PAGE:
If you or your loved one have symptoms of magical thinking OCD, speak to your doctor about them. Comprehensive treatment can improve your quality of life and prevent the condition from worsening.

Frequently asked questions (FAQs)

What is OCD magical thinking?

Magical thinking OCD or mtOCD is a subtype of OCD. People with this form of OCD have an obsessive approach to specific superstitions. They make irrational connections between events and their actions. For example, a person may be afraid that a bad thought may come true if they don’t stomp their feet 100 times.

Do people with OCD have magical thinking?

People who have magical thinking OCD tend to have a persistent need to engage in specific rituals to prevent problems from occurring.

Is magical thinking a mental illness?

Magical thinking OCD is a subtype of OCD, which is a mental health disorder.

Can mtOCD be cured?

Currently, there is no cure for magical thinking OCD. However, most patients respond well to treatment that includes cognitive behavioral therapy, medication, or a combination of the two.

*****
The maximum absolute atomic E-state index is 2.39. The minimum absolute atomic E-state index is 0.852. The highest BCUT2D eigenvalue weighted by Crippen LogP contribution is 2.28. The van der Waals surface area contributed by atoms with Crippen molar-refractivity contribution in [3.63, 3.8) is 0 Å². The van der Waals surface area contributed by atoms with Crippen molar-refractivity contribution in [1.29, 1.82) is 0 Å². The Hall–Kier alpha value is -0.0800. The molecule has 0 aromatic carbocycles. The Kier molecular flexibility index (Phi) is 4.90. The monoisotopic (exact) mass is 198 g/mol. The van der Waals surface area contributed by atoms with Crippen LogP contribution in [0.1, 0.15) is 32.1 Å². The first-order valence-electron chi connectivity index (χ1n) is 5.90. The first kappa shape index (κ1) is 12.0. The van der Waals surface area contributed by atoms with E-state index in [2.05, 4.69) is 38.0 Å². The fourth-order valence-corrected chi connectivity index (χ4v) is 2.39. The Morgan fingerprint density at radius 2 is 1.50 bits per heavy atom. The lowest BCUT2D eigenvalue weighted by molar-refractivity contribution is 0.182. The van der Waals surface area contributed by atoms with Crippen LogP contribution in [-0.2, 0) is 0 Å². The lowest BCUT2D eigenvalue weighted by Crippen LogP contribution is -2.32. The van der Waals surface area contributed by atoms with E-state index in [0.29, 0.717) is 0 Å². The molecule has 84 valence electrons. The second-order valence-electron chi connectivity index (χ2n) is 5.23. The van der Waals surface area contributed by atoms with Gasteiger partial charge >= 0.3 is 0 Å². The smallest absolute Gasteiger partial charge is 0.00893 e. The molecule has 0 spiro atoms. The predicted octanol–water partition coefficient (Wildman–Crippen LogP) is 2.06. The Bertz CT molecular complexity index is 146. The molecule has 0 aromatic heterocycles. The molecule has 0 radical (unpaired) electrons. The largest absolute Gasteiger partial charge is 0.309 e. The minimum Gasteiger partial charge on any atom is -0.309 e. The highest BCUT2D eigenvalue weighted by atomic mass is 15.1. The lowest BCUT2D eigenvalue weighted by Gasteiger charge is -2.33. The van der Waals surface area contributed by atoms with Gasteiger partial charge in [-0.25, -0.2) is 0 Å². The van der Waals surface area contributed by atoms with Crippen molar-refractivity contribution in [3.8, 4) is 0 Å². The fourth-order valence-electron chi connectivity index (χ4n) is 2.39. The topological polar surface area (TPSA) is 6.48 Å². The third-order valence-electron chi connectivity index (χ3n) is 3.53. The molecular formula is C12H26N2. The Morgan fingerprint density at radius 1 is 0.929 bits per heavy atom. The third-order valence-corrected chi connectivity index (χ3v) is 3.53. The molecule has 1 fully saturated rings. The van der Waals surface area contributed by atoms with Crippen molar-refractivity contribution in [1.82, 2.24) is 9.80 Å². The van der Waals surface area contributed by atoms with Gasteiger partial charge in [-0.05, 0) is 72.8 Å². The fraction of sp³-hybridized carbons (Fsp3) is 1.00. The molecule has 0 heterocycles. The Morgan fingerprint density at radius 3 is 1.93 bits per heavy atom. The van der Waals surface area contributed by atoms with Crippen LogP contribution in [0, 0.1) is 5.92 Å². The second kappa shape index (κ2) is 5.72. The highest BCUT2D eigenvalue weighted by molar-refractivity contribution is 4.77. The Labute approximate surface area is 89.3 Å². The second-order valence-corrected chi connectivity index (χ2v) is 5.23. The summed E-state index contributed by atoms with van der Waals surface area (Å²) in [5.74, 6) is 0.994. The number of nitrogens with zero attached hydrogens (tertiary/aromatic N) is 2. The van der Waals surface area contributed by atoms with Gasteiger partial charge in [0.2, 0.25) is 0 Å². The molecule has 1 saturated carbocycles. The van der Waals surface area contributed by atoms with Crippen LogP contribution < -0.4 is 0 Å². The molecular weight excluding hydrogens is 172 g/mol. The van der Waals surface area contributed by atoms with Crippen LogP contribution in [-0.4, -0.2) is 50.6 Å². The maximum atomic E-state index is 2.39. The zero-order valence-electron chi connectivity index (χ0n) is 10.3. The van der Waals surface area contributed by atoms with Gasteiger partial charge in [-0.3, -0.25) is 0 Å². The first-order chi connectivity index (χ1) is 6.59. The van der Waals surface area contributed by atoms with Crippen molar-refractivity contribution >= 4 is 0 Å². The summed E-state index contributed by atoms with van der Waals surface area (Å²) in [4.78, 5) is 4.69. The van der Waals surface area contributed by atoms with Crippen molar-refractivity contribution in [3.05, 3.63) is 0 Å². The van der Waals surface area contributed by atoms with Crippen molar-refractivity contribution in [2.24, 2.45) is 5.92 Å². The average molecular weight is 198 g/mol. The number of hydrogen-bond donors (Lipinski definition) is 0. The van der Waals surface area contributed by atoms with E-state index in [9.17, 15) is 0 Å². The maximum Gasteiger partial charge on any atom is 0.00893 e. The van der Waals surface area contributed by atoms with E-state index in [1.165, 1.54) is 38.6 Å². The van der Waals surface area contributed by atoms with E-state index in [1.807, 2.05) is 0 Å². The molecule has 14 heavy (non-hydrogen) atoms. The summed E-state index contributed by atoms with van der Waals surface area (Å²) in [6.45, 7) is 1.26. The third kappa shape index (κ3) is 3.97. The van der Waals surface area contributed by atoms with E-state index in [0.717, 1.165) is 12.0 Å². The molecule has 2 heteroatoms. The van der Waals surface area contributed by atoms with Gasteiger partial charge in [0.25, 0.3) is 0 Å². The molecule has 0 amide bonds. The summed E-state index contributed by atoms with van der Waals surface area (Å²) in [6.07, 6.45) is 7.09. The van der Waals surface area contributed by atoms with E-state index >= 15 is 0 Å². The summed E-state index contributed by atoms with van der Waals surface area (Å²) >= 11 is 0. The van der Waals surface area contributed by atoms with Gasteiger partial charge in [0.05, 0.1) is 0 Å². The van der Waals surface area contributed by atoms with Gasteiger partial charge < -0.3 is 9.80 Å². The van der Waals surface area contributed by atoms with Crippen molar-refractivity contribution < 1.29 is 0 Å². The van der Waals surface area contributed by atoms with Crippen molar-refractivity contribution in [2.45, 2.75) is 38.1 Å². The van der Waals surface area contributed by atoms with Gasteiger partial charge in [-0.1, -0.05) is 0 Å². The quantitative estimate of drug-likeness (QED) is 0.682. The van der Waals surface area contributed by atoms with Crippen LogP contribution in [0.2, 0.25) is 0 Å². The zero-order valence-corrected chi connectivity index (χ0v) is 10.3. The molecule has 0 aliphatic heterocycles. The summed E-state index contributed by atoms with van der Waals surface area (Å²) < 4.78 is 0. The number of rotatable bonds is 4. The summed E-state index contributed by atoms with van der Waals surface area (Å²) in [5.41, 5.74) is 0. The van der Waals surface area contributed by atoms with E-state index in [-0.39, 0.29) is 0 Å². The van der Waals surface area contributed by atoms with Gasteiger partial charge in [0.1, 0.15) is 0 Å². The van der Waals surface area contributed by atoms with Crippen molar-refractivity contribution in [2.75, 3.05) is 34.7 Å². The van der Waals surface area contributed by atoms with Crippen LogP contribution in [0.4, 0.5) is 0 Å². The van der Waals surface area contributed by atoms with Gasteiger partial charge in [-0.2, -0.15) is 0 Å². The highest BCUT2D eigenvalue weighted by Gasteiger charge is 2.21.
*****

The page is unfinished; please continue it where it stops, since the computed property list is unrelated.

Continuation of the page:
How do I stop OCD magical thinking?

If you have magical thinking OCD, you can benefit from cognitive behavioral therapy and medication. Keep in mind that the condition doesn’t go away on its own. Symptoms may even get worse over time. Consult your doctor so you can begin treatment as soon as possible.

At what age does magical thinking stop?

Magical thinking OCD doesn’t stop on its own. In fact, symptoms can get worse over time. With the right approach to treatment, it’s possible to keep the condition under control at any age.